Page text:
John Paczkowski

Recent Posts by John Paczkowski

Apple Gets the Credit (And the Cash) for Growth of Mobile Computing Revenue

What would the mobile computing industry (defined for this purpose as smartphones and tablets) be without Apple, had the company not entered it in June of 2007 with the iPhone?

Less lucrative, that’s what.

Charting the industry’s performance over the past five years, Morgan Keegan analyst Tavis McCourt figures its revenue in the fourth quarter of 2011 — $71.4 billion — is about twice what it was in the fourth quarter of 2007 — $37.9 billion.

But remove Apple from the picture, and that revenue declines — dramatically.

Turns out that without Apple, the mobile computing industry’s revenue in the fourth quarter of 2011 would be about what it was in the fourth quarter of 2007.

In Q4 2007, that was $37.93 billion. And in Q4 2011, it was $37.97 billion. In other words, non-Apple revenue in the mobile computing industry has been nearly stagnant for five years. Which is not to say that revenues wouldn’t have grown had Apple never entered the scene. Just that Cupertino has been doing a hell of a job commandeering a lot of their growth the past few years.

And that’s remarkable. Because overall, the industry’s revenue has increased over that time; it’s just that the bulk of that increase has gone to Apple. In the fourth quarter of 2011, for example, Apple generated $33.5 billion in mobile device revenue, which is about 47 percent of the $71.4 billion generated by the broader industry.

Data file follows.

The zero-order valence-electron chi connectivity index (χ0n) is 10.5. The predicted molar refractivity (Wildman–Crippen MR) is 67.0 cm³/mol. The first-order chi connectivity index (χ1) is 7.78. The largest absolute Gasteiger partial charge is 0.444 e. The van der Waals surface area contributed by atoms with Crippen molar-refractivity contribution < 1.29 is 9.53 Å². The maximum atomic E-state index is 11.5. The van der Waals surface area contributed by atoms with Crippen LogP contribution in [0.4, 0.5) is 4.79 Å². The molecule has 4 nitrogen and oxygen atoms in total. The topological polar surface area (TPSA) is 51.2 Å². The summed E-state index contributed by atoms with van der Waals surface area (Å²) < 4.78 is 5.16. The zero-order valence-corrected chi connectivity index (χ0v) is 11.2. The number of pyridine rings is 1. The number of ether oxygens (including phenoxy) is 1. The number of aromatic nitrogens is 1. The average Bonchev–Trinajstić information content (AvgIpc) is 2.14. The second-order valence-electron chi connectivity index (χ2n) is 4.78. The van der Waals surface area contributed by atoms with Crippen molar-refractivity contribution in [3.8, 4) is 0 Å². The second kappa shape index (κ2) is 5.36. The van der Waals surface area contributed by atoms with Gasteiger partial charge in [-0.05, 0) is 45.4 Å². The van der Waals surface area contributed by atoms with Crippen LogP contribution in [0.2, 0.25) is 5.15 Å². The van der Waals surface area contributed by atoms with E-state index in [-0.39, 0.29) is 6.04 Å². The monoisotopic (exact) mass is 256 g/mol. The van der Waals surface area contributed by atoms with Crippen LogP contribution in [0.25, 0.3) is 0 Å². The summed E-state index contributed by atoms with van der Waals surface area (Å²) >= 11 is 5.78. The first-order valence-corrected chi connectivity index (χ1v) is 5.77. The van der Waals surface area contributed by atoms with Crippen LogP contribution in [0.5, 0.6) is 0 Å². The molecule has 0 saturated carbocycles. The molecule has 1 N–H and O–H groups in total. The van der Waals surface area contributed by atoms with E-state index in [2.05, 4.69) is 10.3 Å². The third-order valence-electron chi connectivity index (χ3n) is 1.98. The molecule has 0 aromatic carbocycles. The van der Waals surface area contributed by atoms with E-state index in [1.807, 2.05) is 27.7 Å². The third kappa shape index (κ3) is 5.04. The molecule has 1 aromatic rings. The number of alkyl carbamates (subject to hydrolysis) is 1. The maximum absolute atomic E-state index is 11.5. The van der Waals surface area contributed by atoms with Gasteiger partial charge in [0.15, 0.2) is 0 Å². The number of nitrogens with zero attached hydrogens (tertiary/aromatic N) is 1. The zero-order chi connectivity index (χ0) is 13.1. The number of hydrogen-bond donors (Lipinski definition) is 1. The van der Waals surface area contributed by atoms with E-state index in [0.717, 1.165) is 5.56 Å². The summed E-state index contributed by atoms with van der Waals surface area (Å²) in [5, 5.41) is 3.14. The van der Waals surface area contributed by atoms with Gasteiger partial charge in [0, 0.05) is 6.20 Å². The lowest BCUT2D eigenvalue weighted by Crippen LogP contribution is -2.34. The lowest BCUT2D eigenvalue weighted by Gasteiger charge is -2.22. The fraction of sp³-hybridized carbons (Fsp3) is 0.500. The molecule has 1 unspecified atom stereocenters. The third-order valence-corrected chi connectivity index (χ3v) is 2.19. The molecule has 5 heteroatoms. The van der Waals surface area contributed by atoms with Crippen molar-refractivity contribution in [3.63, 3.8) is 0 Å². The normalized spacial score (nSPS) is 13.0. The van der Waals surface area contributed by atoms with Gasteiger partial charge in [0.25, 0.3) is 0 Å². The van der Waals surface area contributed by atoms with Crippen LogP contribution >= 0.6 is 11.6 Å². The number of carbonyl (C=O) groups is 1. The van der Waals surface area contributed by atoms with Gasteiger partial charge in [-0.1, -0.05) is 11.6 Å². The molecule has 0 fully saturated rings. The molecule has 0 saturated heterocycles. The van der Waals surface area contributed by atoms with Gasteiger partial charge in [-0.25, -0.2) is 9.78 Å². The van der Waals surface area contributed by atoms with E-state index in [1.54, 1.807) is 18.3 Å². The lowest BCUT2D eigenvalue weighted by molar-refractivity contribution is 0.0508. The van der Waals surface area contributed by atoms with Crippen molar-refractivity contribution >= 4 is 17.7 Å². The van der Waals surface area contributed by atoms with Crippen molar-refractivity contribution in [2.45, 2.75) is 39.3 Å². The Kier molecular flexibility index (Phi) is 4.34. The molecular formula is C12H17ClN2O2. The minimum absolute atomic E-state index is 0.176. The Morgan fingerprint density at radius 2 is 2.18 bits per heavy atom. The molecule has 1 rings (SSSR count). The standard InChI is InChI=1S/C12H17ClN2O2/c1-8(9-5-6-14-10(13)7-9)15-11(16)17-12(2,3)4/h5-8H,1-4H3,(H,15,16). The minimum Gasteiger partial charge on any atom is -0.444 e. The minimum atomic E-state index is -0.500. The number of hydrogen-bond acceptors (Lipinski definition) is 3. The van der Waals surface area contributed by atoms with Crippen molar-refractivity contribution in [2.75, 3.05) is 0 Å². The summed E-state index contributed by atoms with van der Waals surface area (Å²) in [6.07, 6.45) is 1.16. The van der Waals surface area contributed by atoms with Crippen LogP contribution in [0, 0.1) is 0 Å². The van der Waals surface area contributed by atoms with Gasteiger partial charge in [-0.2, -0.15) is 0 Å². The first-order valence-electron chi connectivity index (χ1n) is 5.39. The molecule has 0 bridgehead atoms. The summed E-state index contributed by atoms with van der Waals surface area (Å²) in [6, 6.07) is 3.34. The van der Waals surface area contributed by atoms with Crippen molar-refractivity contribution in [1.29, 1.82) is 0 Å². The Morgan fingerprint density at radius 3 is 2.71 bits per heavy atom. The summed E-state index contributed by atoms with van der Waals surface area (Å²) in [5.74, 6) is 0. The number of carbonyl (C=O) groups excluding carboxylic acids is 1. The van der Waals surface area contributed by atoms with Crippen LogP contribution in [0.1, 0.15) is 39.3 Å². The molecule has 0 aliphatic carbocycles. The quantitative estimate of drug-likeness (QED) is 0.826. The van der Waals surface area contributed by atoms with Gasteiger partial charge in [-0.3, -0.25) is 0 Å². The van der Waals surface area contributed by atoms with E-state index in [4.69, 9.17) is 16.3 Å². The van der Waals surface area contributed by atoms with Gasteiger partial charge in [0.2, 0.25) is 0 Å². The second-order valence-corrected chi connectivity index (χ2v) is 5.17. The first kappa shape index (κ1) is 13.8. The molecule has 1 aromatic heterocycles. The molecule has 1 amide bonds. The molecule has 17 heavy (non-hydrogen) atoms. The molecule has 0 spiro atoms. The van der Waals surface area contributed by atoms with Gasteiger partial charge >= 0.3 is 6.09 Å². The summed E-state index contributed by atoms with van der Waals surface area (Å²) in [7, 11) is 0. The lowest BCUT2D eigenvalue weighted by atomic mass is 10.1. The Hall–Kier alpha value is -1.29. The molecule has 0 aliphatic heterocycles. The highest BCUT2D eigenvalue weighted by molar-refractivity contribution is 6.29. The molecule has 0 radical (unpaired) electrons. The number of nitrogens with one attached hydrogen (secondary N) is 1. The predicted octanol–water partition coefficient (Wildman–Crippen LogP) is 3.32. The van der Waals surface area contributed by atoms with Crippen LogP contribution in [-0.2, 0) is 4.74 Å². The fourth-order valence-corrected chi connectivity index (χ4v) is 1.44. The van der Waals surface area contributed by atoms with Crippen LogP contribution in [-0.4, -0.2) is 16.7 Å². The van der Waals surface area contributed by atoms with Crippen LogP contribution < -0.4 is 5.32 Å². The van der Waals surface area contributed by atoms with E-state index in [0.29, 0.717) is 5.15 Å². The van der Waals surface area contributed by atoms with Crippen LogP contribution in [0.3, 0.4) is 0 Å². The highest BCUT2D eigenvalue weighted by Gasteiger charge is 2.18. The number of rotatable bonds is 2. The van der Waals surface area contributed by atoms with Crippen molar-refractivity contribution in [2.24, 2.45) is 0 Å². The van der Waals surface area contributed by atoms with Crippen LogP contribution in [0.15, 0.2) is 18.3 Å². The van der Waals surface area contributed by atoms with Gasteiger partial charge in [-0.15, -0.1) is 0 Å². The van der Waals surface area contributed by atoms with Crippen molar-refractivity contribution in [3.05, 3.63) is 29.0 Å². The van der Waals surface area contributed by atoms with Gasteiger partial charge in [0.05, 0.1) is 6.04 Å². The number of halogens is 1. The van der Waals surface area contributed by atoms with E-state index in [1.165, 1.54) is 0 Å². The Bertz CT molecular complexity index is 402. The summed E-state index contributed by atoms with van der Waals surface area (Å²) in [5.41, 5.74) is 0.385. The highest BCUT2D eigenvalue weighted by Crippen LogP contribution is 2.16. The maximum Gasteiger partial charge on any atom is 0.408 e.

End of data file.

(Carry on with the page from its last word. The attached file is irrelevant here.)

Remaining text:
What seems to be happening, then, is that the bulk of the industry’s revenue growth is accruing to Apple, and because the company has the highest margins around, that’s where most of the profit is ending up, as well. Consider the earnings before interest and taxes chart, below.

“Apple is dominating the industry’s pool of profits,” says McCourt. “With about 11 percent of industry shipment volumes of smartphones and tablets, Apple generates about 47 percent of the industry’s revenues, and over 80 percent of its operating profits.”

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The problem with the Billionaire Savior phase of the newspaper collapse has always been that billionaires don’t tend to like the kind of authority-questioning journalism that upsets the status quo.

— Ryan Chittum, writing in the Columbia Journalism Review about the promise of Pierre Omidyar’s new media venture with Glenn Greenwald